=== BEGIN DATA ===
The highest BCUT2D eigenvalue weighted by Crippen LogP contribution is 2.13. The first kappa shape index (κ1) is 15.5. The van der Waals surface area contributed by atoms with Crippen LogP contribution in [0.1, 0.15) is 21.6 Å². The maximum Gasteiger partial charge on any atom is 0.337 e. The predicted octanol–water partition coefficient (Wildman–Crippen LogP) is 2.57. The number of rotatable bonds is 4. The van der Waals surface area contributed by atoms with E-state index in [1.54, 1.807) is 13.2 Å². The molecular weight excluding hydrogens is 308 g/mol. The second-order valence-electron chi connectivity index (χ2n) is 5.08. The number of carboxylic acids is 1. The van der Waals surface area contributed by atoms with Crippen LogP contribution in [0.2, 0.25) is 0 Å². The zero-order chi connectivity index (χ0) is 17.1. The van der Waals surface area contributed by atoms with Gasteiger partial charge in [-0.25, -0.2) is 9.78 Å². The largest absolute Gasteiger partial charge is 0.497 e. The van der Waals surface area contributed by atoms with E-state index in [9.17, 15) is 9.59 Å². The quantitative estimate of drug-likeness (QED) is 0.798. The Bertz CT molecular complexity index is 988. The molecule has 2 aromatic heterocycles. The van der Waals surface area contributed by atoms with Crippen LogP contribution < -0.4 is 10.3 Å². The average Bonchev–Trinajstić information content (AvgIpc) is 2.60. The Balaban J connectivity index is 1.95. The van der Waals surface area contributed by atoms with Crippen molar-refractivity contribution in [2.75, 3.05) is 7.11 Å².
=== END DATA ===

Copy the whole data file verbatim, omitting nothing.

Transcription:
The highest BCUT2D eigenvalue weighted by Crippen LogP contribution is 2.13. The first kappa shape index (κ1) is 15.5. The van der Waals surface area contributed by atoms with Crippen LogP contribution in [0.1, 0.15) is 21.6 Å². The maximum Gasteiger partial charge on any atom is 0.337 e. The predicted octanol–water partition coefficient (Wildman–Crippen LogP) is 2.57. The number of rotatable bonds is 4. The van der Waals surface area contributed by atoms with E-state index in [1.54, 1.807) is 13.2 Å². The molecular weight excluding hydrogens is 308 g/mol. The second-order valence-electron chi connectivity index (χ2n) is 5.08. The number of carboxylic acids is 1. The van der Waals surface area contributed by atoms with Crippen LogP contribution in [0.2, 0.25) is 0 Å². The zero-order chi connectivity index (χ0) is 17.1. The van der Waals surface area contributed by atoms with Gasteiger partial charge in [-0.25, -0.2) is 9.78 Å². The largest absolute Gasteiger partial charge is 0.497 e. The van der Waals surface area contributed by atoms with E-state index in [9.17, 15) is 9.59 Å². The quantitative estimate of drug-likeness (QED) is 0.798. The Bertz CT molecular complexity index is 988. The molecule has 2 aromatic heterocycles. The van der Waals surface area contributed by atoms with Crippen LogP contribution < -0.4 is 10.3 Å². The average Bonchev–Trinajstić information content (AvgIpc) is 2.60. The Balaban J connectivity index is 1.95. The van der Waals surface area contributed by atoms with Crippen molar-refractivity contribution in [2.75, 3.05) is 7.11 Å².